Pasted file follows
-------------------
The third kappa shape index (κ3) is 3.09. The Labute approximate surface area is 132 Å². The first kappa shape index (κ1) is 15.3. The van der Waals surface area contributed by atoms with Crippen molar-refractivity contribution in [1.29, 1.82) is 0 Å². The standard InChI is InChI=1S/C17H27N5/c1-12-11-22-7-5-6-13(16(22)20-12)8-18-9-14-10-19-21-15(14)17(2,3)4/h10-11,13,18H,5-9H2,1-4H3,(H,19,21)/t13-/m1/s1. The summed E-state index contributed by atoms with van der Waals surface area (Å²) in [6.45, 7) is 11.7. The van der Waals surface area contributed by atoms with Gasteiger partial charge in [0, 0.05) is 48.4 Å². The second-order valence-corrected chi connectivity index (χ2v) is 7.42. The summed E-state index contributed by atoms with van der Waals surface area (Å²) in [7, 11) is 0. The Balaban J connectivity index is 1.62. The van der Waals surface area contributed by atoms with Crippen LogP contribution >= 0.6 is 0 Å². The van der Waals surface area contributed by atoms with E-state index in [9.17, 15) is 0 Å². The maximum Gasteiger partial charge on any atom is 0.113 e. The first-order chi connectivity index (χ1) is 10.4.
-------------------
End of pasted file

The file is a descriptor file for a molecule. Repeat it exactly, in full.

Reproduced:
The third kappa shape index (κ3) is 3.09. The Labute approximate surface area is 132 Å². The first kappa shape index (κ1) is 15.3. The van der Waals surface area contributed by atoms with Crippen molar-refractivity contribution in [1.29, 1.82) is 0 Å². The standard InChI is InChI=1S/C17H27N5/c1-12-11-22-7-5-6-13(16(22)20-12)8-18-9-14-10-19-21-15(14)17(2,3)4/h10-11,13,18H,5-9H2,1-4H3,(H,19,21)/t13-/m1/s1. The summed E-state index contributed by atoms with van der Waals surface area (Å²) in [6.45, 7) is 11.7. The van der Waals surface area contributed by atoms with Gasteiger partial charge in [0, 0.05) is 48.4 Å². The second-order valence-corrected chi connectivity index (χ2v) is 7.42. The summed E-state index contributed by atoms with van der Waals surface area (Å²) in [7, 11) is 0. The Balaban J connectivity index is 1.62. The van der Waals surface area contributed by atoms with Crippen LogP contribution >= 0.6 is 0 Å². The van der Waals surface area contributed by atoms with E-state index in [9.17, 15) is 0 Å². The maximum Gasteiger partial charge on any atom is 0.113 e. The first-order chi connectivity index (χ1) is 10.4.